Idaho Potato Processing Contracts will make a minimum three-year rotation mandatory

A longer crop rotation saves on inputs such as nematicides or fumigation. Photo above shows the application of a nematicide at time of planting in the United Kingdom

Sources say the 2016 Southern Idaho Potato Cooperative contract will include new language mandating a minimum of two years of alternate crops between potatoes.

As of Feb. 15, SIPCO Executive Director Dan Hargraves said his organization had finished negotiations with Lamb Weston but not J.R. Simplot Co. or McCain Foods. He declined to comment on other contract details prior to completing talks with all three companies but said the minimum rotation clause has broad support and isn’t in question.

Hargraves said some spud growers, including a few Fort Hall producers who raise spuds every other year on sandy soils, have already fumigated fields and prepared ground, and the processors will grant them an exception from the policy this season.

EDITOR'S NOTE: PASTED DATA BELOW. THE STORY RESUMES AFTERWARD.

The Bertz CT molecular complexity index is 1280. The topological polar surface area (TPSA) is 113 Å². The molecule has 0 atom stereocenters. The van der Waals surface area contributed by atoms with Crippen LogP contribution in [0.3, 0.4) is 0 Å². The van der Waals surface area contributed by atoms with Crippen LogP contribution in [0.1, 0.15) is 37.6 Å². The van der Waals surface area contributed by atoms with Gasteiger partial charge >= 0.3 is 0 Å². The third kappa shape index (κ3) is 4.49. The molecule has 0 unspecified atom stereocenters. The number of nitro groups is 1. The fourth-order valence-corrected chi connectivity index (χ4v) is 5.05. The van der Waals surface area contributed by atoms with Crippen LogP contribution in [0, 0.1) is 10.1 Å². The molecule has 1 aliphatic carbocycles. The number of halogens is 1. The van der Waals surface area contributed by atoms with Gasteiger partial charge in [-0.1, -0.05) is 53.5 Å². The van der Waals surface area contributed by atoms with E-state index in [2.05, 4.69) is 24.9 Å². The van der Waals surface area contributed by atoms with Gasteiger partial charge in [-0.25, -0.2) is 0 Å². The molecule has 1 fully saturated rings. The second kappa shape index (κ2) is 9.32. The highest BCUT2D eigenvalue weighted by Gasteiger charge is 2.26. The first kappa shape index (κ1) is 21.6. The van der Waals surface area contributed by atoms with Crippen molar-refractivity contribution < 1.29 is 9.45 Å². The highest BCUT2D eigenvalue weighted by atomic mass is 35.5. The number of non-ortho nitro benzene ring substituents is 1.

Hargraves explained a longer rotation between spuds reduces the need for farm inputs, helps control pests and diseases and improves yields and quality.

“It was something that was whole-heartedly supported by both sides, and they understood there may need to be some exceptions as they work into it,” Hargraves said.

SIPCO President Mark Darrington, a Declo grower, doubts the policy will have a great impact on planted potato acreage, but he said a minimum three-year rotation is a “best management practice,” and annual audits required of processed growers will make certain guidelines are met.
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